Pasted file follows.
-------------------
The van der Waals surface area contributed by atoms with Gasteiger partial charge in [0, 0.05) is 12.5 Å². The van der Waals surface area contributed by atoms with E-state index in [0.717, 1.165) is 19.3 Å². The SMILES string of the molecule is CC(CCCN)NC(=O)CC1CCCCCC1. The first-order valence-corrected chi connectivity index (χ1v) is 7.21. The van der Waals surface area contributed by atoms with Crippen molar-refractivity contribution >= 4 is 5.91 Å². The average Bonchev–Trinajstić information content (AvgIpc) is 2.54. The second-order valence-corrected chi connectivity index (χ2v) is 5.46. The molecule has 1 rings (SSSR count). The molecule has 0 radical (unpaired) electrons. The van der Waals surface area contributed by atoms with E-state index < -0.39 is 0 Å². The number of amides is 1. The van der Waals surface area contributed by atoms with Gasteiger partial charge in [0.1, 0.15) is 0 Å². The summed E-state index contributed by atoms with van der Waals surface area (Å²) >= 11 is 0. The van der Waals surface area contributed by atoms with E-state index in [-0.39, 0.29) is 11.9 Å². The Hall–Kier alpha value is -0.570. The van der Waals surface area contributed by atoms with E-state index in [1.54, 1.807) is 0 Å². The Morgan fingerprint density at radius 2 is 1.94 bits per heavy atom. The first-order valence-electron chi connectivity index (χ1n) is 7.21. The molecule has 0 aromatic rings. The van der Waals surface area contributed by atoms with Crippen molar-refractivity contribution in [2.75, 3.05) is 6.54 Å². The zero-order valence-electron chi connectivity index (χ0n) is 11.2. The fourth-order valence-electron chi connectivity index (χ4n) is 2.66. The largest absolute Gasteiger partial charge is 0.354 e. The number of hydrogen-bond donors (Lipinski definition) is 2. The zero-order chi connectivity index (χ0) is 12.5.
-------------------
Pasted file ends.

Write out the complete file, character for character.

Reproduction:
The van der Waals surface area contributed by atoms with Gasteiger partial charge in [0, 0.05) is 12.5 Å². The van der Waals surface area contributed by atoms with E-state index in [0.717, 1.165) is 19.3 Å². The SMILES string of the molecule is CC(CCCN)NC(=O)CC1CCCCCC1. The first-order valence-corrected chi connectivity index (χ1v) is 7.21. The van der Waals surface area contributed by atoms with Crippen molar-refractivity contribution >= 4 is 5.91 Å². The average Bonchev–Trinajstić information content (AvgIpc) is 2.54. The second-order valence-corrected chi connectivity index (χ2v) is 5.46. The molecule has 1 rings (SSSR count). The molecule has 0 radical (unpaired) electrons. The van der Waals surface area contributed by atoms with E-state index < -0.39 is 0 Å². The number of amides is 1. The van der Waals surface area contributed by atoms with Gasteiger partial charge in [0.1, 0.15) is 0 Å². The summed E-state index contributed by atoms with van der Waals surface area (Å²) >= 11 is 0. The van der Waals surface area contributed by atoms with E-state index in [-0.39, 0.29) is 11.9 Å². The Hall–Kier alpha value is -0.570. The van der Waals surface area contributed by atoms with E-state index in [1.54, 1.807) is 0 Å². The Morgan fingerprint density at radius 2 is 1.94 bits per heavy atom. The first-order valence-electron chi connectivity index (χ1n) is 7.21. The molecule has 0 aromatic rings. The van der Waals surface area contributed by atoms with Crippen molar-refractivity contribution in [2.75, 3.05) is 6.54 Å². The zero-order valence-electron chi connectivity index (χ0n) is 11.2. The fourth-order valence-electron chi connectivity index (χ4n) is 2.66. The largest absolute Gasteiger partial charge is 0.354 e. The number of hydrogen-bond donors (Lipinski definition) is 2. The zero-order chi connectivity index (χ0) is 12.5.